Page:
Data, data everywhere! Where it comes from, nobody really knows?

While there are still a few weeks left in 2013, it has already been the most severe in terms of data breaches in the last 10 years with over 705 million records lost. In addition, 4 of the top 10 data breaches of all time happened in 2013, with the top spot now belonging to Adobe (at least for the moment).

The Adobe breach was discovered and brought to light by Brian Krebs and information security researcher Alex Holden back in October (Brian Krebs is an Advisor to Alex Holden’s company). When the leak was first announced it was said to be about 2.9 million records but soon after the figure changed to what is now confirmed to be approximately 152 million records. Adobe has commented on the amount of data and users impacted a few times, and is expected to provide an update when their investigations are completed. The data has been stated to have a lot of duplicates as well as false data including usernames (email addresses) and encrypted passwords. This data was allegedly obtained directly from Adobe’s servers by unknown hackers who are also said to have obtained data from several other well known sites as well.

Early investigations by Krebs appear to have uncovered major breaches after they obtained the complete database of SSNDOB, an underground carding and personal information website. The SSNDOB investigation uncovered a lot of high profile names like LexisNexis Inc., Dun & Bradstreet, and Kroll Background America, Inc. all of which were hacked and used as a massive database for the SSNDOB website. In addition, another was the Cupid Media breach which exposed 42 million accounts and according to Brian Krebs was found on the same server as the Adobe data as well as NW3CM and PR News Wire.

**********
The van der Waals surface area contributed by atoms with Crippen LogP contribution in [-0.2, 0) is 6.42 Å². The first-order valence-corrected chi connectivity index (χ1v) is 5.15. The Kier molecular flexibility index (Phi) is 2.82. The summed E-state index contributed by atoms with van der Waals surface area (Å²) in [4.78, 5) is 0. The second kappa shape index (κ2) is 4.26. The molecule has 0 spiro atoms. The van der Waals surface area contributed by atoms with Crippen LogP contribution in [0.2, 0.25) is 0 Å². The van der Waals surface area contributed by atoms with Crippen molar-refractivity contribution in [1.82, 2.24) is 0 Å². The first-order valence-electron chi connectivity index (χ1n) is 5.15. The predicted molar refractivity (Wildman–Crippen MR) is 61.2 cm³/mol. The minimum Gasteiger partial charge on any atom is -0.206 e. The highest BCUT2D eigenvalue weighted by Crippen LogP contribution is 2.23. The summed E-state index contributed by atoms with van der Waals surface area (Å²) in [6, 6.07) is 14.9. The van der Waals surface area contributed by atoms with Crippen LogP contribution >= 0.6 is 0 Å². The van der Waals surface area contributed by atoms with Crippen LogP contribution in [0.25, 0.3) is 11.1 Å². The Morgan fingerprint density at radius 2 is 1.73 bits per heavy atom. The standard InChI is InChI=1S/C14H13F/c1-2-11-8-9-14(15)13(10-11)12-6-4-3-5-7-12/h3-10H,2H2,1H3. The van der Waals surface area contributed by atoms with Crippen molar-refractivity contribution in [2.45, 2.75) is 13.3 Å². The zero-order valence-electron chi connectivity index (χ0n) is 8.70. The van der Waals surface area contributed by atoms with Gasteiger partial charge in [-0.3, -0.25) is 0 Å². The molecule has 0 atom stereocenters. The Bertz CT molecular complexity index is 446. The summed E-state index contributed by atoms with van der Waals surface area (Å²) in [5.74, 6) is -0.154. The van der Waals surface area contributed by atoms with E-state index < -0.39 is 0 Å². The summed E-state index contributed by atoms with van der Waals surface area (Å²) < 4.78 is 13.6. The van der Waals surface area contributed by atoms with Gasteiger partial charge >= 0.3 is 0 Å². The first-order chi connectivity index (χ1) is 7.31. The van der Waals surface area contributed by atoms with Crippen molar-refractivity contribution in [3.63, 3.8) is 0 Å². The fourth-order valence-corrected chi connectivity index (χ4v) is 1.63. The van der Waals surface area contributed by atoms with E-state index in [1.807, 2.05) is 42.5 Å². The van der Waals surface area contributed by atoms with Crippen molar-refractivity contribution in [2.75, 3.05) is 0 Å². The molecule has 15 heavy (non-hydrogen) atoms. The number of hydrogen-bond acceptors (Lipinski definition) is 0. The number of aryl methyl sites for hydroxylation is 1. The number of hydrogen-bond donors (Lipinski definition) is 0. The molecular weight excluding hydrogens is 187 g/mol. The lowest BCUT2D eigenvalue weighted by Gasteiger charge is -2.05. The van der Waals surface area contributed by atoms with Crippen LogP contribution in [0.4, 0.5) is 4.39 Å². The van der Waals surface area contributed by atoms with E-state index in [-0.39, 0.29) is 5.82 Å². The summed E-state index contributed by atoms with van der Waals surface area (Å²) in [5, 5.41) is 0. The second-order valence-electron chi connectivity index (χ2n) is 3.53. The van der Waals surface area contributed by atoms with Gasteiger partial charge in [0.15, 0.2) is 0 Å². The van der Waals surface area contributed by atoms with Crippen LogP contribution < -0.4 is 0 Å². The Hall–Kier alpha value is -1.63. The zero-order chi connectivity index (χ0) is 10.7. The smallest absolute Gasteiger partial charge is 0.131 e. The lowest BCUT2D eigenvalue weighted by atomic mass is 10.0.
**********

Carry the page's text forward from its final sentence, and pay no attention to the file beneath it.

One item which does not seem to be fully addressed is how Brian Krebs and Alex Holden were able to obtain this data. In one of the posts, there was a mention that they“discovered a massive 40 GB source code trove stashed on a server” but still their methods were not abundantly clear. There are several deep web monitoring services available and we have confirmed that at some point the Adobe data was available for purchase for a whopping $6 dollars. However, speculation in some circles have been that this data was originally acquired from a private server and therefore to obtain the data they would have had to have illicit access to the server themselves.

Regardless of the method used to obtain the data, at this point what they have done is help to raise the awareness of several massive breaches that have impacted millions of people around the world. As we move forward, was this type of discovery a one off or will we see more data breach disclosure in this fashion?

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